One of the strong messages of the game is that no individual person is in a position to save Hana. She needs support and understanding from multiple directions at once — and one friend’s failure may not be decisive. What’s more, it’s easier for her to start with the support of a stranger than to take her issues to her mother.
Hana eventually finds out about a support group that she can join, and that group has its own politics, rules, and problems: it’s useful for some, but it might not be for her, and she has to decide what she is going to do with it.
The kind of community described here is a loose one: not all of these characters know one another, and some of the support Hana receives comes from government or charitable institutions. But official sources can be important, when they’re available. Which is not always. It’s interesting, by which I mean infuriating, to contrast broke-Hana’s medical options with the ones available to broke-Anna in Ohmygod. Whatever else is going on with Hana, however much she is out of money and in danger of losing her job, she has the NHS. Going to see a GP is an option for her, in a way it’s not for a lot of even middle-class Americans.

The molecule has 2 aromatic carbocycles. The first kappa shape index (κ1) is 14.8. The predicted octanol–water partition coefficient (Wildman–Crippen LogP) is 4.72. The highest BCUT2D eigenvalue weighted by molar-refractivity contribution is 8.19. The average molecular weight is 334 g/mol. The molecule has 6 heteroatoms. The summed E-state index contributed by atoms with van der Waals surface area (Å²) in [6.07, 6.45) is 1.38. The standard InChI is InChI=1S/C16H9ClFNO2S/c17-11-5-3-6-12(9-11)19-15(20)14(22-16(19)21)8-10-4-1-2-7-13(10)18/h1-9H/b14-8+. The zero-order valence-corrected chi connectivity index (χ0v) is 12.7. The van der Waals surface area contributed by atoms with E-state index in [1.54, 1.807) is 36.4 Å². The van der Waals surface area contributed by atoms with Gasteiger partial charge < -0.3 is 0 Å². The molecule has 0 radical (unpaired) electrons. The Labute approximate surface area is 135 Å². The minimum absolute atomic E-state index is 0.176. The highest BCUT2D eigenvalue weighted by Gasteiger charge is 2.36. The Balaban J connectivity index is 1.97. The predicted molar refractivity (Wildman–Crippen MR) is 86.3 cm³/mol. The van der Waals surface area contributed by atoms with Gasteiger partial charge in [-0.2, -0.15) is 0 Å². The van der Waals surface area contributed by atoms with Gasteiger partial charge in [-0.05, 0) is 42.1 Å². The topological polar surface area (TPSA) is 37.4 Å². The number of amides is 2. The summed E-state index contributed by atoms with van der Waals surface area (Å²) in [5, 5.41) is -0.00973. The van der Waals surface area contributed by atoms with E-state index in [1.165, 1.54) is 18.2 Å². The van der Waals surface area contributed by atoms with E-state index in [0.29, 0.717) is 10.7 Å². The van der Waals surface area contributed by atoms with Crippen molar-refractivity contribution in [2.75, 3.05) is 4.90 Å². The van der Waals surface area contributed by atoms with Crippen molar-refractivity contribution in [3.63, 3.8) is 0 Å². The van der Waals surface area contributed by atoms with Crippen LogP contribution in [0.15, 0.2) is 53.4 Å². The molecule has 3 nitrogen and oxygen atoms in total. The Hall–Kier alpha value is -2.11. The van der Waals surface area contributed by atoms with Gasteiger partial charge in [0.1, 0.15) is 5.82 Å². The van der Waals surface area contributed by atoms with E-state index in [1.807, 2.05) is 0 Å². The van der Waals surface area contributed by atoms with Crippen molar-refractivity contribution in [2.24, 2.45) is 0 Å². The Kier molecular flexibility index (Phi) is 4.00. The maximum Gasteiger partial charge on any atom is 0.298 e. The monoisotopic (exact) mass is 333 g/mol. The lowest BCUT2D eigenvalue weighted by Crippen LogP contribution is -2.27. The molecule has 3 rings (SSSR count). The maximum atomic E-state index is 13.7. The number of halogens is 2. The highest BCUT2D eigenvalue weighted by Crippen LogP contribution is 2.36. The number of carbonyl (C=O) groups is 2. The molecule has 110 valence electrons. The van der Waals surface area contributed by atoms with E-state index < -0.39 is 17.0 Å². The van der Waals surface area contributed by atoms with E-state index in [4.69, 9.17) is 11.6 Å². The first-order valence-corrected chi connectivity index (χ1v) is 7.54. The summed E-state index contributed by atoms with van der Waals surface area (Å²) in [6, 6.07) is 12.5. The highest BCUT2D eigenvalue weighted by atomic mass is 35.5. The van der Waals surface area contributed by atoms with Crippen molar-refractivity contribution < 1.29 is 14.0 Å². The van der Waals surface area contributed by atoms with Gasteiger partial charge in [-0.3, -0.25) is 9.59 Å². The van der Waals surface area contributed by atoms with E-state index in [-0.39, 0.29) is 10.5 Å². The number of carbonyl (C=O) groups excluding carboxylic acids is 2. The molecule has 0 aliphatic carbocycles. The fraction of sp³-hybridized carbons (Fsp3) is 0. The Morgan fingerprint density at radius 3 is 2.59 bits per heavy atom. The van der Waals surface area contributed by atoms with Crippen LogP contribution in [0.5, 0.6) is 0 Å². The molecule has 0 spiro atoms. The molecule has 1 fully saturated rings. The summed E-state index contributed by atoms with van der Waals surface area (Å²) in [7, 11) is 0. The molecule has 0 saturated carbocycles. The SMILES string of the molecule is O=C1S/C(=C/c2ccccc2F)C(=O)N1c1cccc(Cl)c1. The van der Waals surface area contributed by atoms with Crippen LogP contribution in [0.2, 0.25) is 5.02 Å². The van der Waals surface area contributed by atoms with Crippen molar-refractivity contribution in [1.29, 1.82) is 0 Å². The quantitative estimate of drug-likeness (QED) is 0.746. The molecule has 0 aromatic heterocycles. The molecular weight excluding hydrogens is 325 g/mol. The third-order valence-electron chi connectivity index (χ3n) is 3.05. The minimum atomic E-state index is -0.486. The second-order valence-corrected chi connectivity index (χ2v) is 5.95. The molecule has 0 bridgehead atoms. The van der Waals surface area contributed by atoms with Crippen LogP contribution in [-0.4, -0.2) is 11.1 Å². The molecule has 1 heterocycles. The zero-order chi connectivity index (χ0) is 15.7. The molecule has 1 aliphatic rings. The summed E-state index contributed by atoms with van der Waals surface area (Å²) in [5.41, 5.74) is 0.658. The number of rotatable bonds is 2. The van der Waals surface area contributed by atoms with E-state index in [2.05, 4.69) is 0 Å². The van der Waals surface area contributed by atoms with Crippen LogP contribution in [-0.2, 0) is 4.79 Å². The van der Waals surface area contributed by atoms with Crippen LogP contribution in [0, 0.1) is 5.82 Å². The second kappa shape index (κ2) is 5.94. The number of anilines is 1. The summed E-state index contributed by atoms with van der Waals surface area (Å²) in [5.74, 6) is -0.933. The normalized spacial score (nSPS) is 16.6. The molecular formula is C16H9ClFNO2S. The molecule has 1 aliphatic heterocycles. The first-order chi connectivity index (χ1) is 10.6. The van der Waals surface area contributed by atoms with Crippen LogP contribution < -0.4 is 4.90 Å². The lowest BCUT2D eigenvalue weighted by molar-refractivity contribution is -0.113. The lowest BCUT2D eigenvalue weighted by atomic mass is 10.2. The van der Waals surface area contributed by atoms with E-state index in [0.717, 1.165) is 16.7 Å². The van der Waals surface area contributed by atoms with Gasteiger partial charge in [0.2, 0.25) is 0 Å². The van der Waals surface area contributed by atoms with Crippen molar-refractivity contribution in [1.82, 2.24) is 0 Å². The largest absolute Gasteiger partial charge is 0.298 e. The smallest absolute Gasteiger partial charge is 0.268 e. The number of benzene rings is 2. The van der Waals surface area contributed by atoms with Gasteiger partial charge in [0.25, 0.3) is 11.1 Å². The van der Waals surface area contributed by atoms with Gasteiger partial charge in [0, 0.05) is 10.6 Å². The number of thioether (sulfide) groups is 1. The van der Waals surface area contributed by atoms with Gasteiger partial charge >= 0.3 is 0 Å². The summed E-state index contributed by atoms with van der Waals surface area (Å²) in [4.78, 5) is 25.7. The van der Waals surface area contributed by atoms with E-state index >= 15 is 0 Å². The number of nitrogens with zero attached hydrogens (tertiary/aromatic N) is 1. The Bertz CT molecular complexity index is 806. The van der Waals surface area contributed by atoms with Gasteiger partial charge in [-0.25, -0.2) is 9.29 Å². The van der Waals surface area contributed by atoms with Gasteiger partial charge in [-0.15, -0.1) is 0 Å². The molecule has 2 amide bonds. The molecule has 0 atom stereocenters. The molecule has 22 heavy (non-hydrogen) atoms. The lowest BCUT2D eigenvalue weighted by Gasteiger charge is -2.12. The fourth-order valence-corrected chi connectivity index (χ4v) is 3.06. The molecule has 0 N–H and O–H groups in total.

Tusks is a dating sim about gay orcs. It’s not finished yet, but so far the first day of game-time is playable, and the rest of the project is being supported via Patreon.
Tusks offers NPC autonomy as an option, just as erotic content is an option. This means that the NPCs don’t simply do whatever you want them to do, and their cooperation is not a guaranteed reward for correct gameplay. (Matt Boch did a great GDC microtalk on why NPC autonomy is so desirable in romance games.)